Huawei's Founder Says He Would 'Protest' if China Retaliates Against Apple Over U.S. Trade Ban

Earlier this month, the Trump administration added Huawei to a trade blacklist over national security concerns, effectively forbidding U.S. companies from doing business with the Chinese smartphone and telecom giant. As the U.S.-China trade war continues to escalate, it has been suggested that China could retaliate to the Huawei ban by enforcing a similar ban on a large American company like Apple. However, even Huawei's own founder Ren Zhengfei admitted that he would oppose such a move, offering praise for the iPhone maker. Speaking through a translator, Ren told Bloomberg that Apple is both the "world's leading company" and his "teacher":That will not happen, first of all. And second of all, if that happens, I'll be the first to protest. Apple is the world's leading company. If there was no Apple, there would be no mobile internet. If there was no Apple to help show us the world, we would not see the beauty of this world. Apple is my teacher — it's advancing in front of us. As a student, why should I oppose my teacher? I would never do that.Last week, investment firm Goldman Sachs warned that Apple's per-share earnings could take a 29 percent hit if China stops importing its products. Ren appeared confident that Huawei can prevail despite the U.S. trade ban, suggesting that the company will ramp up its in-house technologies if necessary. Huawei already designs its own Kirin processors for some smartphones, but that relies on ARM, which severed ties with Huawei after the U.S. trade ban. Note: Due to the political nature of the discussion regarding this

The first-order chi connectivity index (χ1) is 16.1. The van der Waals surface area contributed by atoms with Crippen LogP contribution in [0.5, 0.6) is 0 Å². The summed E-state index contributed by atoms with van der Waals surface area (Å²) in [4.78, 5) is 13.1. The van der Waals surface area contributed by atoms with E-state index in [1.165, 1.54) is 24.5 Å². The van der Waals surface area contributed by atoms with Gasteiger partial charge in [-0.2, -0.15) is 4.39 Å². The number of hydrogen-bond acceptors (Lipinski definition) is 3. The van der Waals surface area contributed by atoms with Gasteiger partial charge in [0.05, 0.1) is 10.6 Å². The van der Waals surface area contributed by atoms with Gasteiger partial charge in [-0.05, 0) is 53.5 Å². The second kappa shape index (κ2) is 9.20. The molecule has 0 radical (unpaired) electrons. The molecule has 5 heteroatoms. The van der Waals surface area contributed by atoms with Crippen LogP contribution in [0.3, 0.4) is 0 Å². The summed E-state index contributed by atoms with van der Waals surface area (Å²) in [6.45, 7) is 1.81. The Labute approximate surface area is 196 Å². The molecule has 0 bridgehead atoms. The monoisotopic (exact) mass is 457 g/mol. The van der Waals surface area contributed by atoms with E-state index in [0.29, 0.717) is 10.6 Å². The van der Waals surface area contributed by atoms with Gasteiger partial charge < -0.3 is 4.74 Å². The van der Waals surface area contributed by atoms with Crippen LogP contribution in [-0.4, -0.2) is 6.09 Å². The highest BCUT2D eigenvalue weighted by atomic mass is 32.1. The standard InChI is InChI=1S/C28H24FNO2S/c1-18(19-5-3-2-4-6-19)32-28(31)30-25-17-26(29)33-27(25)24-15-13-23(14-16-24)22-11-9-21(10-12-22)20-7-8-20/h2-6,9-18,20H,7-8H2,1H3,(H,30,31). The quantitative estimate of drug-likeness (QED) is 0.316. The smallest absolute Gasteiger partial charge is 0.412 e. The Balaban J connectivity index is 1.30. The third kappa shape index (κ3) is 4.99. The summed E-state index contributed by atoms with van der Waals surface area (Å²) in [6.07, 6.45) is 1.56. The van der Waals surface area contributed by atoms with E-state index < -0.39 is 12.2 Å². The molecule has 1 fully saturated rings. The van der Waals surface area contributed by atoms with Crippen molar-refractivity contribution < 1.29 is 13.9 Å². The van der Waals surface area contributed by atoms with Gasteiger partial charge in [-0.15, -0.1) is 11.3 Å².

Google and Other Suppliers Begin Cutting Off Huawei Following U.S. Trade Ban

Last week, president Donald Trump signed an order to restrict Huawei Technologies from selling its equipment in the United States in an attempt to curb Huawei's access to U.S. markets. This included placing Huawei on a blacklist that could forbid it from doing business with American companies. Now, the effect of the blacklisting has hit the China supply chain this week, with chipmakers Intel, Qualcomm, Xilinx, and Broadcom all telling their employees that they will not supply Huawei until further notice. Additionally, Google has cut off the supply of hardware and some software services to Huawei, specifically suspending all business with the company "that requires the transfer of hardware, software and technical services except those publicly available via open source licensing" (via Bloomberg and Reuters). Google's suspension is particularly troublesome for Huawei's hardware business: The suspension could hobble Huawei’s smartphone business outside China as the tech giant will immediately lose access to updates to Google’s Android operating system. Future versions of Huawei smartphones that run on Android will also lose access to popular services, including the Google Play Store and Gmail and YouTube apps. “Huawei will only be able to use the public version of Android and will not be able to get access to proprietary apps and services from Google,” the source said. Although Gmail, YouTube, and Chrome will disappear from future Huawei smartphones, anyone who owns an existing Huawei device with access to the Google Play Store will be able to download app updates